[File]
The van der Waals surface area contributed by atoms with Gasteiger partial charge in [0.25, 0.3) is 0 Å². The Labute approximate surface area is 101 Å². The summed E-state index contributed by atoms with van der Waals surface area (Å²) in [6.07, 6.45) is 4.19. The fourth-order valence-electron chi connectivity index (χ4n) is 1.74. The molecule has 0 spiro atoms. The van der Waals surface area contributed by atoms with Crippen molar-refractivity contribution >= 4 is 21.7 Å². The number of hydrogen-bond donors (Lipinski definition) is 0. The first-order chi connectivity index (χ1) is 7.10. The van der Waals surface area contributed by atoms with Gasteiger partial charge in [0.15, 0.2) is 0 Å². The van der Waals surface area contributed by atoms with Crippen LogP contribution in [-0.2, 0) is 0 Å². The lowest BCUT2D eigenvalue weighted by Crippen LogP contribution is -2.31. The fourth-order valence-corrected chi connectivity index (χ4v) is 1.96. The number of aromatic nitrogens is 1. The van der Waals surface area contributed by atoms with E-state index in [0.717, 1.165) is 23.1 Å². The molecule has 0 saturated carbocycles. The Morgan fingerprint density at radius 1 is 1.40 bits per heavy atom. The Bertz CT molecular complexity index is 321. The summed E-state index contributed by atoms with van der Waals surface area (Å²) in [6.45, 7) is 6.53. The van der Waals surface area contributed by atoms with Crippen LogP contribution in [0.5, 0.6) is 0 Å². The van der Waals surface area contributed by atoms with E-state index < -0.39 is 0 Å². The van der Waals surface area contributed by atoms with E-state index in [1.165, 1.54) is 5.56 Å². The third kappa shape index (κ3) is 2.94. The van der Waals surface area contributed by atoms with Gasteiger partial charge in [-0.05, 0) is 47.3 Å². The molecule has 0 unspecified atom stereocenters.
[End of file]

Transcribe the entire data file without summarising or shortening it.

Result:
The van der Waals surface area contributed by atoms with Gasteiger partial charge in [0.25, 0.3) is 0 Å². The Labute approximate surface area is 101 Å². The summed E-state index contributed by atoms with van der Waals surface area (Å²) in [6.07, 6.45) is 4.19. The fourth-order valence-electron chi connectivity index (χ4n) is 1.74. The molecule has 0 spiro atoms. The van der Waals surface area contributed by atoms with Crippen molar-refractivity contribution >= 4 is 21.7 Å². The number of hydrogen-bond donors (Lipinski definition) is 0. The first-order chi connectivity index (χ1) is 7.10. The van der Waals surface area contributed by atoms with Gasteiger partial charge in [0.15, 0.2) is 0 Å². The van der Waals surface area contributed by atoms with Crippen LogP contribution in [-0.2, 0) is 0 Å². The lowest BCUT2D eigenvalue weighted by Crippen LogP contribution is -2.31. The fourth-order valence-corrected chi connectivity index (χ4v) is 1.96. The number of aromatic nitrogens is 1. The van der Waals surface area contributed by atoms with E-state index in [0.717, 1.165) is 23.1 Å². The molecule has 0 saturated carbocycles. The Morgan fingerprint density at radius 1 is 1.40 bits per heavy atom. The Bertz CT molecular complexity index is 321. The summed E-state index contributed by atoms with van der Waals surface area (Å²) in [6.45, 7) is 6.53. The van der Waals surface area contributed by atoms with Crippen LogP contribution in [0.5, 0.6) is 0 Å². The van der Waals surface area contributed by atoms with E-state index < -0.39 is 0 Å². The van der Waals surface area contributed by atoms with E-state index in [1.165, 1.54) is 5.56 Å². The third kappa shape index (κ3) is 2.94. The van der Waals surface area contributed by atoms with Gasteiger partial charge in [-0.05, 0) is 47.3 Å². The molecule has 0 unspecified atom stereocenters.